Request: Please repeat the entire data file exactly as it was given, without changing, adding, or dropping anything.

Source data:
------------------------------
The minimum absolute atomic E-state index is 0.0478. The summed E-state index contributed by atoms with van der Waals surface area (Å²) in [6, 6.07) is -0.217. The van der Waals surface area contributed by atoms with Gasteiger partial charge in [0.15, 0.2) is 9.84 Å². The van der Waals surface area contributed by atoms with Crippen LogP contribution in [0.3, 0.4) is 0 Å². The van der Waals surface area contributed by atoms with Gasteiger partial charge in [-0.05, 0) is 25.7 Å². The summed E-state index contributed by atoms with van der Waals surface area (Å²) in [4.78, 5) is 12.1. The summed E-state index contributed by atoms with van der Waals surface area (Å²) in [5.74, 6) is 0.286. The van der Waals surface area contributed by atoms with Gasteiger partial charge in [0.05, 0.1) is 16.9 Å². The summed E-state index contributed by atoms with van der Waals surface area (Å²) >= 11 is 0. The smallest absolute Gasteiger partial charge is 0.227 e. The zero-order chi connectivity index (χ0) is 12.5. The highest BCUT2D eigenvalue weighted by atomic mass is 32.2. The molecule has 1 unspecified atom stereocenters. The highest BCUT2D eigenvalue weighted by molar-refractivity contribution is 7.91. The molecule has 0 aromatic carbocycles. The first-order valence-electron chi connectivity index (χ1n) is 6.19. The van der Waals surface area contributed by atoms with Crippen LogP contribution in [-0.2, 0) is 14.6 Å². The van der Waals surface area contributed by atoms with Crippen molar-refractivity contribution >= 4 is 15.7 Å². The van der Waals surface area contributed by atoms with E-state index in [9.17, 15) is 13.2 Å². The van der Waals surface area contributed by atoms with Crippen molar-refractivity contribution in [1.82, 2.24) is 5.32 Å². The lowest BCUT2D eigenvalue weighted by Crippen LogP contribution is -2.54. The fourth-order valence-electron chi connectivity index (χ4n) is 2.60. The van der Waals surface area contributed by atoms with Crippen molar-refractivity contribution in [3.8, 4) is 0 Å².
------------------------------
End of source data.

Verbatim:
The minimum absolute atomic E-state index is 0.0478. The summed E-state index contributed by atoms with van der Waals surface area (Å²) in [6, 6.07) is -0.217. The van der Waals surface area contributed by atoms with Gasteiger partial charge in [0.15, 0.2) is 9.84 Å². The van der Waals surface area contributed by atoms with Crippen LogP contribution in [0.3, 0.4) is 0 Å². The van der Waals surface area contributed by atoms with Gasteiger partial charge in [-0.05, 0) is 25.7 Å². The summed E-state index contributed by atoms with van der Waals surface area (Å²) in [4.78, 5) is 12.1. The summed E-state index contributed by atoms with van der Waals surface area (Å²) in [5.74, 6) is 0.286. The van der Waals surface area contributed by atoms with Gasteiger partial charge in [0.05, 0.1) is 16.9 Å². The summed E-state index contributed by atoms with van der Waals surface area (Å²) >= 11 is 0. The smallest absolute Gasteiger partial charge is 0.227 e. The zero-order chi connectivity index (χ0) is 12.5. The highest BCUT2D eigenvalue weighted by atomic mass is 32.2. The molecule has 1 unspecified atom stereocenters. The highest BCUT2D eigenvalue weighted by molar-refractivity contribution is 7.91. The molecule has 0 aromatic carbocycles. The first-order valence-electron chi connectivity index (χ1n) is 6.19. The van der Waals surface area contributed by atoms with Crippen LogP contribution in [-0.2, 0) is 14.6 Å². The van der Waals surface area contributed by atoms with Crippen molar-refractivity contribution >= 4 is 15.7 Å². The van der Waals surface area contributed by atoms with E-state index in [9.17, 15) is 13.2 Å². The van der Waals surface area contributed by atoms with Crippen molar-refractivity contribution in [1.82, 2.24) is 5.32 Å². The lowest BCUT2D eigenvalue weighted by Crippen LogP contribution is -2.54. The fourth-order valence-electron chi connectivity index (χ4n) is 2.60. The van der Waals surface area contributed by atoms with Crippen molar-refractivity contribution in [3.8, 4) is 0 Å².